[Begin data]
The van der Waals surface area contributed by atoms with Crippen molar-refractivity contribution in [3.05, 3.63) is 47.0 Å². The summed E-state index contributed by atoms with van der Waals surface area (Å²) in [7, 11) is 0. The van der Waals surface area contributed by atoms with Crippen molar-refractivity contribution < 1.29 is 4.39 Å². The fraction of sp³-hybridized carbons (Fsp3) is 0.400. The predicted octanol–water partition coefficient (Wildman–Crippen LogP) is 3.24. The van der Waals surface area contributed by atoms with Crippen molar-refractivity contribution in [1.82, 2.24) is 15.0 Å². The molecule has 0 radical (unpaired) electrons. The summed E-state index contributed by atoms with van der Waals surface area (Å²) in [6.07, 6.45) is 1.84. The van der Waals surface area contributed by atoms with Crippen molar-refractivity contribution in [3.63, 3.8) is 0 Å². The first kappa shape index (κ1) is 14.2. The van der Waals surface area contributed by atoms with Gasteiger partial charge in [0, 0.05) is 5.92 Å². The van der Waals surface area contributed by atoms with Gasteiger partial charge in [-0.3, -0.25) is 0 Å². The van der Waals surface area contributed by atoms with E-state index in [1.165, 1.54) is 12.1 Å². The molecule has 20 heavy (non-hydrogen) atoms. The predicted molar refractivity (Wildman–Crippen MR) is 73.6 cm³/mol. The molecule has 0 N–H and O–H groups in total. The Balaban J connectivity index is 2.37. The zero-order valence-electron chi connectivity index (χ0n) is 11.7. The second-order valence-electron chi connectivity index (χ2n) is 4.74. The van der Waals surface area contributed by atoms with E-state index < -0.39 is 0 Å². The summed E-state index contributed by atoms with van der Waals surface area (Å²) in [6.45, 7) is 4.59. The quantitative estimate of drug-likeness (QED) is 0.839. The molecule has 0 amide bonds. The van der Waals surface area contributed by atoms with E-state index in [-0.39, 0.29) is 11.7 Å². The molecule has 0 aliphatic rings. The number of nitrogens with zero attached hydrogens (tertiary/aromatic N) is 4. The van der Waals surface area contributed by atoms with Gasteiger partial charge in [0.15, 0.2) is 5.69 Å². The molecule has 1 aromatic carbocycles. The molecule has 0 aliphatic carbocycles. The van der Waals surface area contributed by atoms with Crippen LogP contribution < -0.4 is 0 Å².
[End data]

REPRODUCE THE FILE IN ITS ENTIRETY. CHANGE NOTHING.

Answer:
The van der Waals surface area contributed by atoms with Crippen molar-refractivity contribution in [3.05, 3.63) is 47.0 Å². The summed E-state index contributed by atoms with van der Waals surface area (Å²) in [7, 11) is 0. The van der Waals surface area contributed by atoms with Crippen molar-refractivity contribution < 1.29 is 4.39 Å². The fraction of sp³-hybridized carbons (Fsp3) is 0.400. The predicted octanol–water partition coefficient (Wildman–Crippen LogP) is 3.24. The van der Waals surface area contributed by atoms with Crippen molar-refractivity contribution in [1.82, 2.24) is 15.0 Å². The molecule has 0 radical (unpaired) electrons. The summed E-state index contributed by atoms with van der Waals surface area (Å²) in [6.07, 6.45) is 1.84. The van der Waals surface area contributed by atoms with Crippen molar-refractivity contribution in [3.63, 3.8) is 0 Å². The first kappa shape index (κ1) is 14.2. The van der Waals surface area contributed by atoms with Gasteiger partial charge in [0, 0.05) is 5.92 Å². The van der Waals surface area contributed by atoms with Gasteiger partial charge in [-0.3, -0.25) is 0 Å². The van der Waals surface area contributed by atoms with E-state index in [1.165, 1.54) is 12.1 Å². The molecule has 20 heavy (non-hydrogen) atoms. The predicted molar refractivity (Wildman–Crippen MR) is 73.6 cm³/mol. The molecule has 0 N–H and O–H groups in total. The Balaban J connectivity index is 2.37. The zero-order valence-electron chi connectivity index (χ0n) is 11.7. The second-order valence-electron chi connectivity index (χ2n) is 4.74. The van der Waals surface area contributed by atoms with E-state index < -0.39 is 0 Å². The summed E-state index contributed by atoms with van der Waals surface area (Å²) in [6.45, 7) is 4.59. The quantitative estimate of drug-likeness (QED) is 0.839. The molecule has 0 amide bonds. The van der Waals surface area contributed by atoms with E-state index in [-0.39, 0.29) is 11.7 Å². The molecule has 0 aliphatic rings. The number of nitrogens with zero attached hydrogens (tertiary/aromatic N) is 4. The van der Waals surface area contributed by atoms with Gasteiger partial charge in [0.15, 0.2) is 5.69 Å². The molecule has 1 aromatic carbocycles. The molecule has 0 aliphatic carbocycles. The van der Waals surface area contributed by atoms with Crippen LogP contribution < -0.4 is 0 Å².